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Well, my "little vacation" ended up lasting two and a half years... funny how life steers your life in directions you weren't planning on. I'll start off with occasional posts, but I fully plan to resume this blog to full speed by the new year.
I hope you'll come back for frequent visits, to see new reviews, to share opinions, to take a survey (or two), and to celebrate the shows and show people that have made the TheatreScene!
Wednesday, September 18, 2013
CD Review: Aaron Tveit Live at 54 Below: The Radio in My Head
Aaron Tveit looks great. He is, not to put too fine a point on it, sexy as Hell. I've had the luxury of seeing him perform live in several shows, including next to normal and Catch Me If You Can, where his natural suavity and sexiness serve him well, and where both characters benefit from his also naturally cool detachment. But what might have earned him a Tony nomination for the latter (and maybe even a decent run) would have been a lot more charm and charisma. And to be completely honest, I'm pretty sure it was his total cuteness and slightly wooden ways that made him a better than decent Link Larkin in Hairspray. Unfortunately, an audio CD of a live concert like this one takes away his sexy bod, killer smile and oh so hot chin dimple, and leaves only the singing and the between song patter. Translation: The Radio in My Head reveals an uneven vocal quality (surprising for a vocal music student) and an awkward, cool and detached way of speaking to an audience clearly filled with his fan girls, and his fan boys, who get really quiet during his several songs about the ladies.
Title:Aaron Tveit Live at 54 Below: The Radio in My Head
Label: Broadway Records
Case: Single Jewel Case
Booklet:Full color cover/black and white pages, 6 pages. Package design and layout by Van Dean. Photos by Grace Rainer Long. Liner notes by Aaron Tveit. Album produced by Michael J. Moritz, Jr. Executive Produced by Van Dean and Kenny Howard for Broadway Records.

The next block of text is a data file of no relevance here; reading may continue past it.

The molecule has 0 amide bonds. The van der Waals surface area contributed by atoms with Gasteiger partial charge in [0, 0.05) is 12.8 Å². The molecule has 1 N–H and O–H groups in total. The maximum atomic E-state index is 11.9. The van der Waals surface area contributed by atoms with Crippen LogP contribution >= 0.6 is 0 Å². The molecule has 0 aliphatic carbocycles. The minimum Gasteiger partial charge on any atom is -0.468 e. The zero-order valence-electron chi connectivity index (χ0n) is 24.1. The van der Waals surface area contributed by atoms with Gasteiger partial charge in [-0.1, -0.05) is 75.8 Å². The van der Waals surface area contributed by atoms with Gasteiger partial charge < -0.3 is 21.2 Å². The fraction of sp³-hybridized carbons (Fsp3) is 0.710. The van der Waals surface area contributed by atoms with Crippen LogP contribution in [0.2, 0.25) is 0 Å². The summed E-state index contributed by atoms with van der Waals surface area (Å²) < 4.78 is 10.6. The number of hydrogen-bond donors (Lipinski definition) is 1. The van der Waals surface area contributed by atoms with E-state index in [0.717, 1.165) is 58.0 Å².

What really works here, not too surprisingly, are his renditions of songs from his original Broadway shows; "I'm Alive," which starts the show, and "Goodbye," which ends the show, are particularly excellent. And his song choices are uniformly interesting - he draws from Billy Joel, Joni Mitchell and Garth Brooks/Bob Dylan. And, especially with the latter, his interpretation shows that with some seasoning, he will be a decent singer without the net of a big splashy musical around him.
What doesn't really work is when he takes on songs from other shows that reveal his lack of maturity as a song stylist; both "If I Loved You" and "My Romance" are awkward and a bit embarrassing to listen to. But he even struggles with the youthful "Something's Coming" and, believe it or not, "One Song Glory." He cracks and goes flat throughout the disc, but nowhere is it more noticeable than during the West Side Story classic. (To be fair, the band, doing an uneasy jazzy version of the song, probably got him off on the wrong notes.) And despite his obvious love of the song, the RENT number comes across like he is trying too hard to sound edgy and all "rock 'n' roll."
But, and this is largely his lack of experience showing, even worse is the uninspired and often cringe-worthy patter. The thread of the evening is that he's taking us through his career starting with high school through today, highlighting the important music that makes important life-moments clearer to him. Sometimes it works - he sings the Dylan song via a Garth Brooks version to let us know how important music is to his father who convinced him to try for his dreams at such a young age. Other times, as when he sings "I Could Be In Love With Someone Like You," as a tribute to friend and co-star Norbert Leo Butz, "because he sang the same song in his 54 Below concert," the connection to the theme is very weak. And then there are the times when he abandons the theme altogether, as when he sings the very unfunny (I actually blushed in embarrassment as I listened) "We Are Never Ever Getting Back Together," because he "loves pop music" (insert fan girl 'whooo's here). You can tell he thinks he's being funny here, as he giggles occasionally, much to the delight of his adoring minions. He's not funny. At all. I will never ever play that track again. And don't get me started on the all too inevitable The Last 5 Years selection. I just don't get the appeal...
As I said, he is beautiful to look at (check out his arms on the CD cover), and I'm guessing that the eye helps the ear forgive a multitude of sins. Concerts may not be Mr. Tveit's genre just yet; maybe after he's lived a little more, and successfully plays a few roles that require more emotional depth, which may improve his song stylings down the road, then he can try again. Until then, I'll be happy with my shirtless Aaron Tveit as Gabe picture.